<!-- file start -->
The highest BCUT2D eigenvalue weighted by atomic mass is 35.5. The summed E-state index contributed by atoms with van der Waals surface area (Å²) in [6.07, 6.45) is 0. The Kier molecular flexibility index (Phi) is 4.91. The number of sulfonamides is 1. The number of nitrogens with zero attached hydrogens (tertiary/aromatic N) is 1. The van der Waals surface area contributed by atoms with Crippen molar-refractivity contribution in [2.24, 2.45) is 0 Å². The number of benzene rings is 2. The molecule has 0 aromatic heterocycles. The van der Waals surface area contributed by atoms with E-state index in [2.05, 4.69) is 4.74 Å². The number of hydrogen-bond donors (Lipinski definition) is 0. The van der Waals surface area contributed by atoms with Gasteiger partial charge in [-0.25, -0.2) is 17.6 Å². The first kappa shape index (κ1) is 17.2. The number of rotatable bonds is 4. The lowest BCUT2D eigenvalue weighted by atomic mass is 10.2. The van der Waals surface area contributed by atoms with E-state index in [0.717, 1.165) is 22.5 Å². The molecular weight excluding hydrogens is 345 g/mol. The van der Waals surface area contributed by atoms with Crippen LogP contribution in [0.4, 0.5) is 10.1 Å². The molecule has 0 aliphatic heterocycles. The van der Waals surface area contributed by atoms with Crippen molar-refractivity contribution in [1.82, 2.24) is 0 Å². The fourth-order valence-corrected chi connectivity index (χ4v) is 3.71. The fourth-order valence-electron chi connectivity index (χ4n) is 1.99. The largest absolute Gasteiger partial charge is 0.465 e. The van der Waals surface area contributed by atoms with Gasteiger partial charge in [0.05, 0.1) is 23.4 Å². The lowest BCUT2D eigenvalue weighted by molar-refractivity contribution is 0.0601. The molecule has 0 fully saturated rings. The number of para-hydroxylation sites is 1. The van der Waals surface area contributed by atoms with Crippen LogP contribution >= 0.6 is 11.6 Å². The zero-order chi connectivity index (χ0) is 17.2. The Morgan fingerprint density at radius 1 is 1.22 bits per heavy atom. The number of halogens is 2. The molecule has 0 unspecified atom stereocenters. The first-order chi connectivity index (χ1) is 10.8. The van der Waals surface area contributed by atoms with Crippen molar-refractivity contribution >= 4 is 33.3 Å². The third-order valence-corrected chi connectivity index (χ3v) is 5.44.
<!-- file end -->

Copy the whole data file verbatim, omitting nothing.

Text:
The highest BCUT2D eigenvalue weighted by atomic mass is 35.5. The summed E-state index contributed by atoms with van der Waals surface area (Å²) in [6.07, 6.45) is 0. The Kier molecular flexibility index (Phi) is 4.91. The number of sulfonamides is 1. The number of nitrogens with zero attached hydrogens (tertiary/aromatic N) is 1. The van der Waals surface area contributed by atoms with Crippen molar-refractivity contribution in [2.24, 2.45) is 0 Å². The number of benzene rings is 2. The molecule has 0 aromatic heterocycles. The van der Waals surface area contributed by atoms with E-state index in [2.05, 4.69) is 4.74 Å². The number of hydrogen-bond donors (Lipinski definition) is 0. The van der Waals surface area contributed by atoms with Gasteiger partial charge in [-0.25, -0.2) is 17.6 Å². The first kappa shape index (κ1) is 17.2. The number of rotatable bonds is 4. The lowest BCUT2D eigenvalue weighted by atomic mass is 10.2. The van der Waals surface area contributed by atoms with E-state index in [0.717, 1.165) is 22.5 Å². The molecular weight excluding hydrogens is 345 g/mol. The van der Waals surface area contributed by atoms with Crippen LogP contribution in [0.4, 0.5) is 10.1 Å². The molecule has 0 aliphatic heterocycles. The van der Waals surface area contributed by atoms with Crippen molar-refractivity contribution in [1.82, 2.24) is 0 Å². The fourth-order valence-corrected chi connectivity index (χ4v) is 3.71. The fourth-order valence-electron chi connectivity index (χ4n) is 1.99. The largest absolute Gasteiger partial charge is 0.465 e. The van der Waals surface area contributed by atoms with Gasteiger partial charge in [0.05, 0.1) is 23.4 Å². The lowest BCUT2D eigenvalue weighted by molar-refractivity contribution is 0.0601. The molecule has 0 fully saturated rings. The number of para-hydroxylation sites is 1. The van der Waals surface area contributed by atoms with Crippen LogP contribution >= 0.6 is 11.6 Å². The zero-order chi connectivity index (χ0) is 17.2. The Morgan fingerprint density at radius 1 is 1.22 bits per heavy atom. The number of halogens is 2. The molecule has 0 unspecified atom stereocenters. The first-order chi connectivity index (χ1) is 10.8. The van der Waals surface area contributed by atoms with Crippen molar-refractivity contribution >= 4 is 33.3 Å². The third-order valence-corrected chi connectivity index (χ3v) is 5.44.